The Importance of the Arms in Closed Guard
Anytime someone is talking about opening or closing an opponent's guard, they are speaking about the the opponent's legs and whether or not they are wrapped around the waist and locked at the ankles, or in one of the dozens of positions that fall under the umbrella of open guard.
When developing one's closed guard, the focus tends to be on placement of the legs around the opponent with the ankles locked. We can utilize a high guard with our legs wrapped around the upper back of the opponent and weighing heavy on their upper torso, or we can be wrapped around the waist area which would be considered a low closed guard.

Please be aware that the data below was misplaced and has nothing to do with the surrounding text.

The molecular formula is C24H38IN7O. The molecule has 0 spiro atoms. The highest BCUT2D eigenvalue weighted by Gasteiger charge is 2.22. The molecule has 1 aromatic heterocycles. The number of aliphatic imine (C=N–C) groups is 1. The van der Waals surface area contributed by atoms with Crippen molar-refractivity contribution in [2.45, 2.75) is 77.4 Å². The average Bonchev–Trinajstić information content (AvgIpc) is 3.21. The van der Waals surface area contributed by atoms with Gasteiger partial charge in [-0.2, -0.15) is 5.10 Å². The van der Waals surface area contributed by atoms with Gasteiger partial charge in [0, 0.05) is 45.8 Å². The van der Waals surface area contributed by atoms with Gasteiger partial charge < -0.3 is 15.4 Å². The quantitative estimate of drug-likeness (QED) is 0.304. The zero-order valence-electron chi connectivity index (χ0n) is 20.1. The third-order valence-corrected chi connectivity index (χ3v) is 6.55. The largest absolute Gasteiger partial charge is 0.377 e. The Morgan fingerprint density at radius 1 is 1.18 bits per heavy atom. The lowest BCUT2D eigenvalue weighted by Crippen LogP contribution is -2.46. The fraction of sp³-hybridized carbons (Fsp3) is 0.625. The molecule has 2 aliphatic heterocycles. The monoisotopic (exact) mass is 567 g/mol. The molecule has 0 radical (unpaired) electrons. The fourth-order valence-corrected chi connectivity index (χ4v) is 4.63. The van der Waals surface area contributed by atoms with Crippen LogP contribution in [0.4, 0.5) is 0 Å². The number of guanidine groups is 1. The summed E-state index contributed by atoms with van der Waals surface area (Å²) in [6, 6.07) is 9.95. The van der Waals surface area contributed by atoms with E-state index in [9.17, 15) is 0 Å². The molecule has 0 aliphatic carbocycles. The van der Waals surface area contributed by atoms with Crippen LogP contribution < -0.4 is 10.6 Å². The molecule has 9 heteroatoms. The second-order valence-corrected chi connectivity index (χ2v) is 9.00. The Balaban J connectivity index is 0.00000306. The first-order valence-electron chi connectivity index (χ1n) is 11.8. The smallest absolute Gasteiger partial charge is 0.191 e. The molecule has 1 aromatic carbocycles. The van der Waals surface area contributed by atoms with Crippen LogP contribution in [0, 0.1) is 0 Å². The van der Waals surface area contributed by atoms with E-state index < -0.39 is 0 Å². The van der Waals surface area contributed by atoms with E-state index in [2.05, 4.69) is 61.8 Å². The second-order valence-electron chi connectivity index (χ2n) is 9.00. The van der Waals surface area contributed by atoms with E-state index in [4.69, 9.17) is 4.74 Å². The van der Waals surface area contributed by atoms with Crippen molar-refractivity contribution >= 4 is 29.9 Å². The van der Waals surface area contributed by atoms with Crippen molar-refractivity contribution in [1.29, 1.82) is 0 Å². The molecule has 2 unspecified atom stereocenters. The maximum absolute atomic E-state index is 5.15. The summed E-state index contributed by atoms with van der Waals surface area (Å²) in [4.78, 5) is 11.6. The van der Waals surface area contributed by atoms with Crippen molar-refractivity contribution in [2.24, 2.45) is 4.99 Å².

In an attempt to break the posture of the person you have your guard you may reach for a lapel grip, or perhaps utilize grips that attempt to tangle the arms of the opponent. The arms can be just as integral to the control that our closed guard maintains on an opponent as our legs.
Hawaii black belt Joel Bouhey, who is a black belt under "Pure Jiu Jitsu"'s Luis Heredia, takes the use of the arms to the next level in his "Falcon Guard". By overhooking the opponent's arm and reaching far across his own waist and chest, he connects that overhooking arm to the opposing arm that is holding the opponent's head breaking their posture. This creates an intense upper body control that can be used to frustrate the person you have trapped and force reactions that can lead to sweeps and reversals from a variety of positions.
In the video below, Joel Bouhey demonstrates the basic "Falcon Guard" control and shows how applying pressure with one's legs at different positions on the torso will lead to unique opponent reactions that can lead to reversals such as the overhead sweep shown below.